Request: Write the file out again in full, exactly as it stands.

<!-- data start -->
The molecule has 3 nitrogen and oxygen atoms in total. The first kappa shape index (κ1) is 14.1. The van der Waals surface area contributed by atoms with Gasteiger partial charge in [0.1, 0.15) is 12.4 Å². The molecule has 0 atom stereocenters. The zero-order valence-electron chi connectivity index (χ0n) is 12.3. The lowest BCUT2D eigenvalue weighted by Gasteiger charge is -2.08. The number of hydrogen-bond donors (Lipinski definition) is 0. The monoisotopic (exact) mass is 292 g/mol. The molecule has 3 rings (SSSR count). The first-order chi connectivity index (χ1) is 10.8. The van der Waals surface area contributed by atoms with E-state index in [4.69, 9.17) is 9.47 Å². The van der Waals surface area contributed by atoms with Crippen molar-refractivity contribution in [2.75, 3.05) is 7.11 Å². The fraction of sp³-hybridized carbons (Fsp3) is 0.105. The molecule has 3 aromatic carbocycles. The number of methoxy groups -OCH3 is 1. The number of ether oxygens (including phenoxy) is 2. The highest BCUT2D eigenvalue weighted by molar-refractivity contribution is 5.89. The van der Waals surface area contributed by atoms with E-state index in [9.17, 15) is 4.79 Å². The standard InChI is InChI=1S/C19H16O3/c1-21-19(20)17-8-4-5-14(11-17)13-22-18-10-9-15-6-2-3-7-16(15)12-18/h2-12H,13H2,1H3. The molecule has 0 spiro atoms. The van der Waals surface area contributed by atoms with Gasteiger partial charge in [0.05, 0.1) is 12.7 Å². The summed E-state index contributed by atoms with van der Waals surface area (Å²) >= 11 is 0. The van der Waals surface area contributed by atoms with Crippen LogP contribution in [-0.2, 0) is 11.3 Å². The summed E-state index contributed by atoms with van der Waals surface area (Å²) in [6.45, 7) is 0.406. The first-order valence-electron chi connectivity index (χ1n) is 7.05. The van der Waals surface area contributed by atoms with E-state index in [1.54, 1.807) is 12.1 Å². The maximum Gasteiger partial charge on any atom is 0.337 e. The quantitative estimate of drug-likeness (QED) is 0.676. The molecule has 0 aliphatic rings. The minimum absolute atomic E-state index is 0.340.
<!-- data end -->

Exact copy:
The molecule has 3 nitrogen and oxygen atoms in total. The first kappa shape index (κ1) is 14.1. The van der Waals surface area contributed by atoms with Gasteiger partial charge in [0.1, 0.15) is 12.4 Å². The molecule has 0 atom stereocenters. The zero-order valence-electron chi connectivity index (χ0n) is 12.3. The lowest BCUT2D eigenvalue weighted by Gasteiger charge is -2.08. The number of hydrogen-bond donors (Lipinski definition) is 0. The monoisotopic (exact) mass is 292 g/mol. The molecule has 3 rings (SSSR count). The first-order chi connectivity index (χ1) is 10.8. The van der Waals surface area contributed by atoms with E-state index in [4.69, 9.17) is 9.47 Å². The van der Waals surface area contributed by atoms with Crippen molar-refractivity contribution in [2.75, 3.05) is 7.11 Å². The fraction of sp³-hybridized carbons (Fsp3) is 0.105. The molecule has 3 aromatic carbocycles. The number of methoxy groups -OCH3 is 1. The number of ether oxygens (including phenoxy) is 2. The highest BCUT2D eigenvalue weighted by molar-refractivity contribution is 5.89. The van der Waals surface area contributed by atoms with E-state index in [9.17, 15) is 4.79 Å². The standard InChI is InChI=1S/C19H16O3/c1-21-19(20)17-8-4-5-14(11-17)13-22-18-10-9-15-6-2-3-7-16(15)12-18/h2-12H,13H2,1H3. The molecule has 0 spiro atoms. The van der Waals surface area contributed by atoms with Gasteiger partial charge in [0.05, 0.1) is 12.7 Å². The summed E-state index contributed by atoms with van der Waals surface area (Å²) >= 11 is 0. The van der Waals surface area contributed by atoms with Crippen LogP contribution in [-0.2, 0) is 11.3 Å². The summed E-state index contributed by atoms with van der Waals surface area (Å²) in [6.45, 7) is 0.406. The first-order valence-electron chi connectivity index (χ1n) is 7.05. The van der Waals surface area contributed by atoms with E-state index in [1.54, 1.807) is 12.1 Å². The maximum Gasteiger partial charge on any atom is 0.337 e. The quantitative estimate of drug-likeness (QED) is 0.676. The molecule has 0 aliphatic rings. The minimum absolute atomic E-state index is 0.340.